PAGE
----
With The Beatles Songs Ranked

With the Beatles is the second studio album by the English rock band the Beatles. It was released on 22 November 1963 on Parlophone, exactly eight months after the band’s debut Please Please Me. Produced by George Martin, the album features eight original compositions (seven by Lennon–McCartney and “Don’t Bother Me”, George Harrison’s first recorded solo composition and his first released on a Beatles album) and six covers (mostly of rock and roll and Motown R&B hits). The cover photograph was taken by the fashion photographer Robert Freeman and has since been mimicked by several music groups over the years. A different cover was used for the Australian release of the album, which the Beatles were displeased with. Here are all of With The Beatles’ songs ranked.

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14. Little Child

“The boys sound like they’re having a blast, and John’s sarcastic “I’m so sad and lone-ly” is hilarious. But this is still a filler track, right down to the “come on”’s, which bring to mind “Please Please Me”. It’s better heard in the context of the LP than on its own.”

13. Hold Me Tight

“An out-of-tune throwaway (rejected for the “Please Please Me” LP, which should tell you something) that should never have seen official release, at least not until the “Anthology” series. Even geniuses have their off days in the studio. I was shocked to hear this as one of the songs chosen for inclusion in “Across The Universe” – it sounds better there, maybe because it’s sung in tune.”

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12. Devil In Her Heart

“I like Ringo’s maracas, and Paul’s bassline shows the rudiments of the dexterity to come. But overall, this is a lukewarm performance of a tune that’s not that great to begin with. Definitely the weakest of George’s 3 vocal contributions here.”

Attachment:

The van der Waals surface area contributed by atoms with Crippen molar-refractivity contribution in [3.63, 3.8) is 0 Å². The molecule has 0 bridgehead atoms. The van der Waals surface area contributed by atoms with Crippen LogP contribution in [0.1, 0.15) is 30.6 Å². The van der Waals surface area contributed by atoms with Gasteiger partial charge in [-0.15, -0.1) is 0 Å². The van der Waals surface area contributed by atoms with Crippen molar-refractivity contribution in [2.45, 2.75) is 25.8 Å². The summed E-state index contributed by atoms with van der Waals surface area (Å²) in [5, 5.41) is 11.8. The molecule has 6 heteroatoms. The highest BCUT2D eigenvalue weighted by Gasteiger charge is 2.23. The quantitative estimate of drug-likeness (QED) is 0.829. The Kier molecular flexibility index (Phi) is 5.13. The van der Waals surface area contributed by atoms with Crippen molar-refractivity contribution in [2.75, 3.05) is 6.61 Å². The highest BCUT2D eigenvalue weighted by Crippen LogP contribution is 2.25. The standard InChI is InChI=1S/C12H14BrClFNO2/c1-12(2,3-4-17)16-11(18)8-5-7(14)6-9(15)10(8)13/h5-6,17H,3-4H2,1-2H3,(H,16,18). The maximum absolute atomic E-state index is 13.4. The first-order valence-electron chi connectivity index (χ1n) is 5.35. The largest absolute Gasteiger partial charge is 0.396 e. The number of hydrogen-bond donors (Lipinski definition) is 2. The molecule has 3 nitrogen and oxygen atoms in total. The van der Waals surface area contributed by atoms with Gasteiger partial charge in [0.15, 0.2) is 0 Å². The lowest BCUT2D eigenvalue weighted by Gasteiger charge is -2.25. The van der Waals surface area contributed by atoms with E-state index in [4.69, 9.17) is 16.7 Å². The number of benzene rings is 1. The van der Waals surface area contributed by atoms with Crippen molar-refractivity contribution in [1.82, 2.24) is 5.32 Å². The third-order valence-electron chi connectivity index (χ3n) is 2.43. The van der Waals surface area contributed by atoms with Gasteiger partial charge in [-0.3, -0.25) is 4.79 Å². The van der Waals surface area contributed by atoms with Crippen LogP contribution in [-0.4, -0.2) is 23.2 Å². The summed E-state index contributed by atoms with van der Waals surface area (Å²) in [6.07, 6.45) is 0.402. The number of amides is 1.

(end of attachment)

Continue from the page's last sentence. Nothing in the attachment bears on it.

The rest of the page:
11. Not a Second Time

“This song is worth having on the basis of the ahead-of-their time harmonies at the end – only the Wilson brothers were doing this kind of thing in a rock context. Fortunately, the rest of the tune is solid as well, with John’s paranoia front-and-center and Ringo’s drum figure between verses making up for the dorky piano solo. It’s amazing how quickly their songwriting developed: even greater things were just an album away…”

See more: The Beatles Albums Ranked

10. You Really Got a Hold On Me

“It would take a few years for John to approach Smokey Robinson’s genius with a lyric, but his love for the Motown star’s skill is evident on the Beatles’ only cover of a Miracles tune. Aided by one of George’s best-ever harmony vocals, John’s voice manages the nearly impossible feat of equalling Smokey’s: he knows he’s trapped by his emotions, but is helpless in the face of love. In some ways, John’s performances on the early tunes are his purest and most emotionally revealing – listen to his delivery of “please” and “squeeze” and I think you’ll agree that the simplest of lyrics can speak volumes.”

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9. Till There Was You

“A definite improvement over “A Taste Of Honey”. Despite Paul’s pronunciation of “saw” as “sore”, he manages to sound as sweetly romantic as he thinks himself to be, and George’s delicate guitar work is a reminder that he’s more than just a rocker.”

8. All I’ve Got to Do

“While “It Won’t Be Long” starts things off with a frantically enthusiastic bang, John follows it up by proving to be equally adept at balladry. The stop-start melody allows Ringo one of his finest performances here, and I love the block harmonies on the middle eighth. As usual on their early tracks, it’s the improvisations that puts them ahead of the competition – in this case, John stretches out the “I’ll” in “I’ll be here, yes I will, whenever you call” so much that he has to hurry the rest to keep up with the band. A masterpiece of quiet assurance, from the opening chord to the humming fadeout.”

The Beatles - Recess at City Hall

7. I Wanna Be Your Man

“Despite Paul’s shrieks, this is energetic fluff, notable mostly for some nice organ work from that other George and Ringo’s deadpan vocals. It’s also perhaps their only tune improved in the hands of another: the Stones slow this down and make the prospect of the title phrase horrifying, rather than lighthearted.”